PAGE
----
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Everything's coming up roses for wide receivers. They're scoring more Fantasy points, their relevance in Fantasy Football is at an all-time high and they're growing. I can't remember a time where there were so many great receivers for Fantasy owners to pick from. It's like going to a buffet of all your favorite foods.

Might there be too much supply for the demand?! Is there such a thing as too many great receivers?!

(Hint: Nope.)


That's how many yard receivers caught for last year, a record-high, breaking the 2013 mark of 81,605.

Six years

The number of consecutive seasons that the total amount of receiving yards have increased for wideouts, many by at least 1,000 yards.


The average Fantasy point total of the Top 12 wide receivers on a per-game basis, up 0.2 points from 2013.

81.3 pct.

How often did the best receivers deliver 10-plus Fantasy points? You just read the percentage, delivered by Antonio Brown and Demaryius Thomas. Next best? 75 percent of the time, by Odell Beckham.


The number of receivers that had double-digit Fantasy points in at least half of their 2014 games, up three from 2013.


Like the Jeffersons, the numbers are movin' on up for wide receivers. What makes the group even better is the talent infused via the 2014 NFL Draft. Guys like Beckham, Sammy Watkins, Mike Evans and Kelvin Benjamin figure to be Fantasy starters for a long time. And if that's not enough, there are some intriguing receivers coming in the 2015 draft who could end up making strong first impressions.

Unlike running backs, there are plenty of receivers to go around!

Dropping the tiers

So just how deep are receivers in 2015? Here's our first grouping of players at the position, slotting them into expected draft position (for now). Last year, the talent was top heavy. This year, the talent is rich through at least the first five tiers encompassing 27 receivers! And that doesn't include breakout candidates like Jordan Matthews, Donte Moncrief and Charles Johnson, nor does that include veterans like Michael Floyd, Vincent Jackson and Larry Fitzgerald. And it doesn't include the 2015 rookie class including Alabama receiver Amari Cooper. It's gonna get rich.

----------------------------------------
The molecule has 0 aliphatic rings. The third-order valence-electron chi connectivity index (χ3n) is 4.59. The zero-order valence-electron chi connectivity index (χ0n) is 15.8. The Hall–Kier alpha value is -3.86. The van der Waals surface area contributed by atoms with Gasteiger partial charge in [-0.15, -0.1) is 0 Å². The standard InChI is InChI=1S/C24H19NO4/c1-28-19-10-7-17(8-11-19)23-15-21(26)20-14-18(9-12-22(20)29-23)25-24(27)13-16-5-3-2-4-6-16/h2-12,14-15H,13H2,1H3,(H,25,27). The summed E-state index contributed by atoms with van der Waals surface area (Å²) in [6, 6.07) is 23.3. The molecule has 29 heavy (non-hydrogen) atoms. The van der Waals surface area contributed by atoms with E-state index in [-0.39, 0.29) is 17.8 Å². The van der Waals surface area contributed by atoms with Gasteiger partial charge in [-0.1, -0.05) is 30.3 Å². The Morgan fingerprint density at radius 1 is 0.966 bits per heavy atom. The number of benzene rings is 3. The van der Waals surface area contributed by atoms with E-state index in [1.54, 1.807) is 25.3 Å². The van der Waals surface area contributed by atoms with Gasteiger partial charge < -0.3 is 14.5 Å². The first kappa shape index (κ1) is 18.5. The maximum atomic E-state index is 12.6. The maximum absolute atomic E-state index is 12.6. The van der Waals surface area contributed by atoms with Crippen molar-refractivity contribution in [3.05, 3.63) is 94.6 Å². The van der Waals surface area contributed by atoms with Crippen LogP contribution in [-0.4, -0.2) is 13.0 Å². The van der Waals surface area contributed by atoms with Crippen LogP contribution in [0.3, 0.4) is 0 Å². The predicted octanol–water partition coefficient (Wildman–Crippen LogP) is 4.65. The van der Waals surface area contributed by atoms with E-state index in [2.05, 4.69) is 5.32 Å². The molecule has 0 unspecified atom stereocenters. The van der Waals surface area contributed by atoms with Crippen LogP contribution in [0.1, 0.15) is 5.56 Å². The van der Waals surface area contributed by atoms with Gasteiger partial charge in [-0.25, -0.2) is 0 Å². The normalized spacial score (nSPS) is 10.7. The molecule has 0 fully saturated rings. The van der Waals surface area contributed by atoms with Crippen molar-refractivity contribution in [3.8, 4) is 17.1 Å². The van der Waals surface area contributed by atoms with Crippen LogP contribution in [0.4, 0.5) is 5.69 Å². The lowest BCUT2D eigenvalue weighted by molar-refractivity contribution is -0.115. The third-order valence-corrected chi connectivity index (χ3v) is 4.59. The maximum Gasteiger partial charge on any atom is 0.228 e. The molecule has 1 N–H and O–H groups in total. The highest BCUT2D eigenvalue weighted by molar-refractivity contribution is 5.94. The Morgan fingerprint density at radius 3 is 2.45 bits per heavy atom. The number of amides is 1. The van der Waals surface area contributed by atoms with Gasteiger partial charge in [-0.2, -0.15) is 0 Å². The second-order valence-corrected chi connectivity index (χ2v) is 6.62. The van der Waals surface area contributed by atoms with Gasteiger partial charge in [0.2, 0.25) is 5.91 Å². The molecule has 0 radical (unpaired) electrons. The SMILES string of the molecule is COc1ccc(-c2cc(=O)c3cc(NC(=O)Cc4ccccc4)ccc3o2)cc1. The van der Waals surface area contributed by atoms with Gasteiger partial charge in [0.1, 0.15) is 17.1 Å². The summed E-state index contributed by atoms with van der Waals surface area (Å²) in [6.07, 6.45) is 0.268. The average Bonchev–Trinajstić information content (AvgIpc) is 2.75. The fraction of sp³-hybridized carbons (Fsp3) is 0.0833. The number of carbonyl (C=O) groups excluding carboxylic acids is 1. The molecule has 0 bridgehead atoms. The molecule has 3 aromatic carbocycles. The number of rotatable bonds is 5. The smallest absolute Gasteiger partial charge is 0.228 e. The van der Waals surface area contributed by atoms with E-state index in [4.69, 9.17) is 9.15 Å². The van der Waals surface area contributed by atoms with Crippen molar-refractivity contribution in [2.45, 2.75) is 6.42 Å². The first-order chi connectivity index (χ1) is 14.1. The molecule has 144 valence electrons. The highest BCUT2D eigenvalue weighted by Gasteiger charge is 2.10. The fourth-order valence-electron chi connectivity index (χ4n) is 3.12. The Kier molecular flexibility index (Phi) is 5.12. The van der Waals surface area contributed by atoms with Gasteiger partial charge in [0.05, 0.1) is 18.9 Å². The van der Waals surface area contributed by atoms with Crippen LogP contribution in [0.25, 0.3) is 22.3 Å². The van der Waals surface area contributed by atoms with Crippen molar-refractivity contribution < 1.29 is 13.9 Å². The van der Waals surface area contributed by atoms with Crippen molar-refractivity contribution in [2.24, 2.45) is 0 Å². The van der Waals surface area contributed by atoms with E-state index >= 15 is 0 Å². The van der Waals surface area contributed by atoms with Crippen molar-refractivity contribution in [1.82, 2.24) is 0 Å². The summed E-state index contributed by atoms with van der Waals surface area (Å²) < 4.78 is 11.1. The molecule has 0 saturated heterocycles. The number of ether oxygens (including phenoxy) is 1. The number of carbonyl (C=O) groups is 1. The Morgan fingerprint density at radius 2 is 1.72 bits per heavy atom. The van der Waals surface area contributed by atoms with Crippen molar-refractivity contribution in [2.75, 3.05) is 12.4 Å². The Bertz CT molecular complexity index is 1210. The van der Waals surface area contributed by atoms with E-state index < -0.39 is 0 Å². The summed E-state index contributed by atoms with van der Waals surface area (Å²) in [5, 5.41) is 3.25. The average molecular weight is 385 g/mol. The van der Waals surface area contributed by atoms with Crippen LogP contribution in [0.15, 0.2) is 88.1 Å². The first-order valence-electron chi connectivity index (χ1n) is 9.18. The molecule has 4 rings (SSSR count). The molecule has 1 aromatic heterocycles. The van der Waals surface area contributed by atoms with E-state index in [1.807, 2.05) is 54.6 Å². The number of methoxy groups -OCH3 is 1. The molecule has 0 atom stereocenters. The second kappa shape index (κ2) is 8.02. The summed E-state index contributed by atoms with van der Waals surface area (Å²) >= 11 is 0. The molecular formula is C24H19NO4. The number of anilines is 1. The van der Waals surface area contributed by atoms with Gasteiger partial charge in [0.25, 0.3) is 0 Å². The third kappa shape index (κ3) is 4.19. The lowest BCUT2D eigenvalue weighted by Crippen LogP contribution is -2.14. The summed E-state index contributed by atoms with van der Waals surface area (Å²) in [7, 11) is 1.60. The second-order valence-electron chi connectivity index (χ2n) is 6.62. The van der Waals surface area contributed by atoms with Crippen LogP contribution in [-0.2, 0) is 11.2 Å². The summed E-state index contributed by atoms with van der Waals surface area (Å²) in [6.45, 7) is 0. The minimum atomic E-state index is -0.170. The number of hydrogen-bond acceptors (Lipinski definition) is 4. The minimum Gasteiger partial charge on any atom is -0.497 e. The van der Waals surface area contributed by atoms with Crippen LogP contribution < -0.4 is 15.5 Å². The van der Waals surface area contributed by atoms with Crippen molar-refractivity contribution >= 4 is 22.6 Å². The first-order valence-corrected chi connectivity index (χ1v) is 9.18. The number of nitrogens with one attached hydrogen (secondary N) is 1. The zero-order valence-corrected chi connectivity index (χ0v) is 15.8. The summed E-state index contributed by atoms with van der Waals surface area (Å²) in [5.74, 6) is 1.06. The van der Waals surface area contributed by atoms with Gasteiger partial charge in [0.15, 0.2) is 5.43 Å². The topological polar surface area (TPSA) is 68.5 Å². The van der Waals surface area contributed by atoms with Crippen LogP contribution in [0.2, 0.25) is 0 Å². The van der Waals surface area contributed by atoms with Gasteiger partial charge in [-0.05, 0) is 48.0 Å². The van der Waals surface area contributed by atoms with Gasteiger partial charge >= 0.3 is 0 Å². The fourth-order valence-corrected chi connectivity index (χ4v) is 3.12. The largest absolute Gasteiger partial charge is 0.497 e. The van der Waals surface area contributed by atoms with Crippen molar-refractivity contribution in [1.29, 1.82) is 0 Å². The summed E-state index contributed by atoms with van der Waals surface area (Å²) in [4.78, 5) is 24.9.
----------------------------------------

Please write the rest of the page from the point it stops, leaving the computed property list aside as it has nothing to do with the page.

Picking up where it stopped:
Top Tier Second Tier Third Tier Fourth Tier
Round 1 Rounds 1, 2 Rounds 2, 3 Rounds 4, 5
Antonio Brown Jordy Nelson Emmanuel Sanders Sammy Watkins
Dez Bryant TY Hilton Kelvin Benjamin Jeremy Maclin
Calvin Johnson Demaryius Thomas Randall Cobb DeSean Jackson
Odell Beckham A.J. Green Mike Evans DeAndre Hopkins
  Julio Jones   Torrey Smith
  Alshon Jeffery   Roddy White
      Brandon Marshall
      Golden Tate
Fifth Tier Sixth Tier Seventh Tier Eighth Tier
Rounds 5, 6 Rounds 7, 8 Round 9+ Values & Sleepers Late-round consideration
-- Jordan Matthews Larry Fitzgerald Marques Colston
Victor Cruz Mike Wallace Allen Robinson Eric Decker
Keenan Allen Michael Floyd John Brown Percy Harvin
Julian Edelman Vincent Jackson Brandon LaFell Allen Hurns
Brandin Cooks Donte Moncrief Anquan Boldin Stedman Bailey
  Martavis Bryant Andre Johnson Pierre Garcon
  Charles Johnson Davante Adams Steve Smith
  Jarvis Landry Marqise Lee Cordarrelle Patterson
    Terrance Williams Cody Latimer

Tier Q&A

So is the optimal strategy to just wait a little bit on receivers? Not optimal, but not bad either. We already see the running back depth being a big factor -- being stuck in Round 4 or 5 with one or no running backs is going to be a problem. Luckily, you will be able to find very good receivers in Round 4 and 5. I might aim for one receiver within your first three choices and then another in Round 4, and again in Round 5. And then, maybe one or two more the rest of the way.

Calvin Johnson is still a top-tier receiver, eh? Look, when he's healthy, he's a monster. So then the question becomes Will he stay healthy? Bumps and bruises seem to impact him more than others, unless those bumps and bruises are really breaks and strains and tears. We just don't know. We're also coming off of a season where oft-injured guys like DeMarco Murray, Antonio Gates and even injury poster boy Darren McFadden played 16 games. Turning 30 this September doesn't mean an instant turn from Megatron to Medic-tron, either.